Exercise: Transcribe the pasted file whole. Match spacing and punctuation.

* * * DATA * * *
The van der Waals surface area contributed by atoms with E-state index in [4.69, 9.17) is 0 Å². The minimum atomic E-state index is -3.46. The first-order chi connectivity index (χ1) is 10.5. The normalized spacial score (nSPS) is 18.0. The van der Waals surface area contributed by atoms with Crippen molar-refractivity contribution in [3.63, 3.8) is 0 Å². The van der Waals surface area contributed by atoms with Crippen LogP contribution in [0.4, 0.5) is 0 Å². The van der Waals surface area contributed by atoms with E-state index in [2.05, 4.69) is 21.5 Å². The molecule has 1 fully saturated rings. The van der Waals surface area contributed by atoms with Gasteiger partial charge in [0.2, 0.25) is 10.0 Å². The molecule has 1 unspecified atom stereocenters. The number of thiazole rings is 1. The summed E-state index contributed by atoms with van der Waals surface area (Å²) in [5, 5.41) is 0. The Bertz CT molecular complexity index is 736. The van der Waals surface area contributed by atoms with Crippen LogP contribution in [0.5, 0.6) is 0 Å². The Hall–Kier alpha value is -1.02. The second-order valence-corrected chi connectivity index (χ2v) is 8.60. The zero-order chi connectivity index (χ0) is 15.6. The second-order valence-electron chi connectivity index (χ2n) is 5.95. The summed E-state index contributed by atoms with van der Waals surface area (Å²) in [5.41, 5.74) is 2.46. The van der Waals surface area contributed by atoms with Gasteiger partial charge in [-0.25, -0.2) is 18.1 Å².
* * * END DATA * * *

The van der Waals surface area contributed by atoms with E-state index in [4.69, 9.17) is 0 Å². The minimum atomic E-state index is -3.46. The first-order chi connectivity index (χ1) is 10.5. The normalized spacial score (nSPS) is 18.0. The van der Waals surface area contributed by atoms with Crippen molar-refractivity contribution in [3.63, 3.8) is 0 Å². The van der Waals surface area contributed by atoms with Crippen LogP contribution in [0.4, 0.5) is 0 Å². The van der Waals surface area contributed by atoms with E-state index in [2.05, 4.69) is 21.5 Å². The molecule has 1 fully saturated rings. The van der Waals surface area contributed by atoms with Gasteiger partial charge in [0.2, 0.25) is 10.0 Å². The molecule has 1 unspecified atom stereocenters. The number of thiazole rings is 1. The summed E-state index contributed by atoms with van der Waals surface area (Å²) in [5, 5.41) is 0. The Bertz CT molecular complexity index is 736. The van der Waals surface area contributed by atoms with Crippen LogP contribution in [0.5, 0.6) is 0 Å². The Hall–Kier alpha value is -1.02. The second-order valence-corrected chi connectivity index (χ2v) is 8.60. The zero-order chi connectivity index (χ0) is 15.6. The second-order valence-electron chi connectivity index (χ2n) is 5.95. The summed E-state index contributed by atoms with van der Waals surface area (Å²) in [5.41, 5.74) is 2.46. The van der Waals surface area contributed by atoms with Gasteiger partial charge in [-0.25, -0.2) is 18.1 Å².